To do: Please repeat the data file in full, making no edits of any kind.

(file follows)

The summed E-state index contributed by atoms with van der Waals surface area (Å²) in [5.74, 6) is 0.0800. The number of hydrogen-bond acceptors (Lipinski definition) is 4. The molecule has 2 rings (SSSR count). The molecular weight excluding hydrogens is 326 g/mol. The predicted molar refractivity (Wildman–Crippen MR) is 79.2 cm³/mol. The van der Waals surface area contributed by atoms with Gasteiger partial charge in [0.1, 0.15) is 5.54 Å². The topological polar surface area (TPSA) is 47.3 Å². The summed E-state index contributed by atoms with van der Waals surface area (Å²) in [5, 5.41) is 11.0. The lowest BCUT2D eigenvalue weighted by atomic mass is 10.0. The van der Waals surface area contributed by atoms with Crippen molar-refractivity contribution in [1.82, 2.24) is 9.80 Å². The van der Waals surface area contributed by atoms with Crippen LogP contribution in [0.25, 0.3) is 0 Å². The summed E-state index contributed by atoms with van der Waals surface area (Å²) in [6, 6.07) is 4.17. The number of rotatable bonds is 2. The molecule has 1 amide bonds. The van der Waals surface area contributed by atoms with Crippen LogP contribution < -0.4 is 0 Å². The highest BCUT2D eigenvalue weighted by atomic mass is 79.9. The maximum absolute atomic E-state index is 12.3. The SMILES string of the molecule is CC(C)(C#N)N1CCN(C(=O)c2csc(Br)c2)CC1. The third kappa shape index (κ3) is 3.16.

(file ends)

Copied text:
The summed E-state index contributed by atoms with van der Waals surface area (Å²) in [5.74, 6) is 0.0800. The number of hydrogen-bond acceptors (Lipinski definition) is 4. The molecule has 2 rings (SSSR count). The molecular weight excluding hydrogens is 326 g/mol. The predicted molar refractivity (Wildman–Crippen MR) is 79.2 cm³/mol. The van der Waals surface area contributed by atoms with Gasteiger partial charge in [0.1, 0.15) is 5.54 Å². The topological polar surface area (TPSA) is 47.3 Å². The summed E-state index contributed by atoms with van der Waals surface area (Å²) in [5, 5.41) is 11.0. The lowest BCUT2D eigenvalue weighted by atomic mass is 10.0. The van der Waals surface area contributed by atoms with Crippen molar-refractivity contribution in [1.82, 2.24) is 9.80 Å². The van der Waals surface area contributed by atoms with Crippen LogP contribution in [0.25, 0.3) is 0 Å². The summed E-state index contributed by atoms with van der Waals surface area (Å²) in [6, 6.07) is 4.17. The number of rotatable bonds is 2. The molecule has 1 amide bonds. The van der Waals surface area contributed by atoms with Crippen LogP contribution < -0.4 is 0 Å². The highest BCUT2D eigenvalue weighted by atomic mass is 79.9. The maximum absolute atomic E-state index is 12.3. The SMILES string of the molecule is CC(C)(C#N)N1CCN(C(=O)c2csc(Br)c2)CC1. The third kappa shape index (κ3) is 3.16.